Sitting down with Raina Telgemeier, over a tuna melt (mine) and a smoothie (hers), at a diner in our shared neighborhood of Astoria, Queens, the first thing that struck me about the cartoonist was her teeth. Telgemeier has nice teeth. I don’t want to make myself out to by some R. Crumb-styled obsessive, in fact, I can honestly say that such a thing is rarely, if ever, the first thing I notice about a person.
Such an observation surely stems from knowing a thing our two about the artist’s dental history. You see, Telgemeier didn’t always have such nice teeth—in fact, she didn’t always have teeth. For a long and surely developmentally-critical period of her childhood, the cartoonist had two gaping holes where her incisors once sat. The years of intensive orthodontics that followed formed the basis for her Web/mini-comic, Smile. That on-going story has proved the ideal vehicle for Telgemeier’s wonderfully cartoony style and youthful voice.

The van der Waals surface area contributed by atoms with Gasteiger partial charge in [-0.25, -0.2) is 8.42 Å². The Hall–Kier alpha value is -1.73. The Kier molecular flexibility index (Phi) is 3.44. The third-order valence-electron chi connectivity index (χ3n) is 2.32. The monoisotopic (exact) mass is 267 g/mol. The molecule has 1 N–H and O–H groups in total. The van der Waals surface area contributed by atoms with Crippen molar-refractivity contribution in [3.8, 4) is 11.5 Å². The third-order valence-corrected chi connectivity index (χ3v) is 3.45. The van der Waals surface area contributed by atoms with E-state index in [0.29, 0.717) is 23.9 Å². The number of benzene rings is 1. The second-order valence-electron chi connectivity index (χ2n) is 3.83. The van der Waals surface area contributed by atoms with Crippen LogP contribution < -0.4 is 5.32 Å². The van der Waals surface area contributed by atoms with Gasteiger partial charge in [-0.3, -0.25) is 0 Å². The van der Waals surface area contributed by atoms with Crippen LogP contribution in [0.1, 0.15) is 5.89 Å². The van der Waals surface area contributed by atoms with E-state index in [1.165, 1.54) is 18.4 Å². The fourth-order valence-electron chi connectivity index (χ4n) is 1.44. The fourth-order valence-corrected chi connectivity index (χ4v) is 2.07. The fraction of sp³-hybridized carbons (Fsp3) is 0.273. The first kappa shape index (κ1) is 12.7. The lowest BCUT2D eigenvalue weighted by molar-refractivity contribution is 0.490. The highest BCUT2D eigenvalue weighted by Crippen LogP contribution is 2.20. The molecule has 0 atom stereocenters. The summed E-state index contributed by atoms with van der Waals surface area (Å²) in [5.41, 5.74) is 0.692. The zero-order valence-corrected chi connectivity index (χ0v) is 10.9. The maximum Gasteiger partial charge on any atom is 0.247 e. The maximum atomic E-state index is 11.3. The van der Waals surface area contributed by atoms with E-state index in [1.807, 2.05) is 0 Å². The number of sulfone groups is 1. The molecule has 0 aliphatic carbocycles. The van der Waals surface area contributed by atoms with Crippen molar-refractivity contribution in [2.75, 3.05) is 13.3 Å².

It’s these skills that brought Telgemeier to the attention of the folks at Scholastic, who were in the process of launching new graphic novel series, including the full-color reprintings of Jeff Smith’s Bone series (an unquestionable influence on Telgemeier’s style). Asked what book from her childhood she might want to adapt into a graphic novel, the answer was simple: The Babysitters’ Club.
Telgemeier is now hard at work on the fourth book in the series, which has helped reignite the love for the Ann Martin’s books in a new generation of young girls.
So you’re married to a cartoonist.
Yeah, to Dave Roman, who is the creator of…several things. Quicken Forbidden is the first series that he started writing. It’s about a girl who falls through a portal—it’s like an Alice in Wonderland, set in New York City, with dragons, and crazy fantasy characters. He started writing that about ten years ago—his friend, John Green, draws that. He has a Webcomic, Astronaut Elementary, and he’s the writer and partial artist of Agnes Quill, which just came out on Slave Labor Graphics.
You did something for that book, as well, right?
I did some work for that, yeah. I did a nine-page story, and there were two other artists and Dave who did some of the art, as well.
So you collaborated directly with him on that piece?
Yeah. He wrote the story for me to draw. That’s how he works. He picks an artist, and thinks of what would play to their strengths.
Were you a reader of his work, before you met him?